Oct 20, 2009 (LBO) – Sri Lankan shares ended sharply lower Tuesday, sinking below 3,000 points, on panic selling on fears about losing market access to Europe and fraud charges against a US fund manager with stakes in the island’s firms.
The All Share Price Index closed down 3.24 percent (99.74 points) to end at 2,983.17, while the Milanka Index of more liquid stocks dropped 4.34 percent (150.98 points) to close at 3,327.35, according to provisional stock exchange data.
Turnover was 763.7 million rupees.
The fall in share prices was initially triggered by the arrest on insider dealing charges Friday of billionaire US hedge fund manager Raj Rajaratnam, the Sri Lankan-born co-founder of the Galleon fund, who has big stakes in blue chips.
A European Union report Monday that said Sri Lanka was in breach of commitments to be eligible for the GSP Plus trade deal giving duty free access to EU markets also spooked investors.
“The combination of Rajaratnam’s arrest and negative news on the GPS Plus concessions sparked panic retail selling which pulled the market down,” said Waruna Singappuli, head of research at NDB Stockbrokers.
“Some positive news in expected in the third quarter interim results which should help the market as well as the second tranche of the International Monetary Fund facility.”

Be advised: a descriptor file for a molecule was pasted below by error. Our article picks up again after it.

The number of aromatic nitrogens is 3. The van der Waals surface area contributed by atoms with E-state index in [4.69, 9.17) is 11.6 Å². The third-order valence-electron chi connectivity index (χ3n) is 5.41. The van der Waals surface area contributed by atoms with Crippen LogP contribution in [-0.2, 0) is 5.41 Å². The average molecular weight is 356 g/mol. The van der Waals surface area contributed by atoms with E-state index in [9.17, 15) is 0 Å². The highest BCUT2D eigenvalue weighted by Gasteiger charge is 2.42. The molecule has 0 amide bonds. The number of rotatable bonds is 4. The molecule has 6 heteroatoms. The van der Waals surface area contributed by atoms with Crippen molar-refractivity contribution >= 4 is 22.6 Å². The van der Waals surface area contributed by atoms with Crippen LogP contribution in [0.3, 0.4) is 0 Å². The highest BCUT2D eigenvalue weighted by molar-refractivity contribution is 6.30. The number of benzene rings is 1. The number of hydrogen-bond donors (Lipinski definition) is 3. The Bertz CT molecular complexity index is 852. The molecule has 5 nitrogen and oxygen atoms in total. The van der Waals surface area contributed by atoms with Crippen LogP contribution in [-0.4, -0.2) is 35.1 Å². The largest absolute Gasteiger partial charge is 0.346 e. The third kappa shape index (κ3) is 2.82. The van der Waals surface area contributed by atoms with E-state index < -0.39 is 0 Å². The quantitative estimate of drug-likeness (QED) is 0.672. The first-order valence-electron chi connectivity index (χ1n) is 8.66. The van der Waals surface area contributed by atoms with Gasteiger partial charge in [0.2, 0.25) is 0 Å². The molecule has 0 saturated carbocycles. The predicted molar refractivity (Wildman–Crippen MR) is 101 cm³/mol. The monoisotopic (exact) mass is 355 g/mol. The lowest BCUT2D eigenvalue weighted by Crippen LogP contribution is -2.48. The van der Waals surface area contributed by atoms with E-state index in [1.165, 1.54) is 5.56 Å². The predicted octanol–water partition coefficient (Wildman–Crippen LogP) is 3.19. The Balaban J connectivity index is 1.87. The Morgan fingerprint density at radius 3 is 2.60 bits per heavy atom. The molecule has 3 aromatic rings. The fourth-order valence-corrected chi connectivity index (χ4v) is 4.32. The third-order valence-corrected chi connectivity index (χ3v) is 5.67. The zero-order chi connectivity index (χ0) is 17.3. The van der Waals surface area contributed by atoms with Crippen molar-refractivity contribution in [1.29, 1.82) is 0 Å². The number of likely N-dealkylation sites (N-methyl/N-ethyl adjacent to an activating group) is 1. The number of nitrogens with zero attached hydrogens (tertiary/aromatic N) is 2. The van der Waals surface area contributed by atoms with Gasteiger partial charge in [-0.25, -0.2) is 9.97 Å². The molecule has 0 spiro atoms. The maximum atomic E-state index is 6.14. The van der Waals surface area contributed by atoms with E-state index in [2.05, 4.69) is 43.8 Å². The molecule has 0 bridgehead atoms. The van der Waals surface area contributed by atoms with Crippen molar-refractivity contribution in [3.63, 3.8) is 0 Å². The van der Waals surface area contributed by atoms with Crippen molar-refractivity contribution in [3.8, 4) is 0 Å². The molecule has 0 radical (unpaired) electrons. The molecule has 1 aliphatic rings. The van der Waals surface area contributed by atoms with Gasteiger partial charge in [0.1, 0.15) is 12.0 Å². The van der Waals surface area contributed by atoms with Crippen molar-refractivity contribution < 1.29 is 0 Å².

This is the first time the market has taken such a sharp dip in the near past, brokers said.
Brokers said investors had been unnerved by the possibility Sri Lanka might lose duty free access to EU markets after the European Commission report criticised the government’s human rights record.
The EU report said the EU might temporarily withdraw the GSP Plus trade deal which could erode the competitiveness of Sri Lankan exports and cause local exporters to lose European orders.
That report came soon after the arrest in the US of Rajaratnam.
Conglomerate John Keells Holdings closed at 140.00 rupees, down 8.00, or 5.41 percent, and Commercial Bank of Ceylon closed 122.50 rupees, down 3.75 rupees. Rajaratnam has stakes in both firms.
Media reports said the Galleon Group hedge fund was facing heavy investor withdrawal requests after Friday’s arrest of Rajaratnam.
They said the fund was moving to unload some of its technology stocks and other holdings to raise cash.
Index heavy stocks, Dialog Telekom closed at 7.00 rupees, down 25 cents, and Sri Lanka Telecom closed at 44.25 rupees, down 75 cents.
“The negative reports on the GSP Plus concessions are impacting market sentiments,” Thakshila Hulangamuwa, vice president at stock brokering house Asha Philip Securities said.
“Panic selling on the blue chip counters is weighing down heavily on the bourse.”
Distilleries Company of Sri Lanka closed at 99.75 rupees, down 4.25 and Tokyo Cement closed at 224.00 rupees, down 25.75.
Hatton National Bank closed at 156.50 rupees, down 12.50, and Sampath Bank closed at 185.00 rupees, down 5.00.
Diversified Hayleys which has a significant exposure to exports, closed at 151.00 rupees, down 6.75.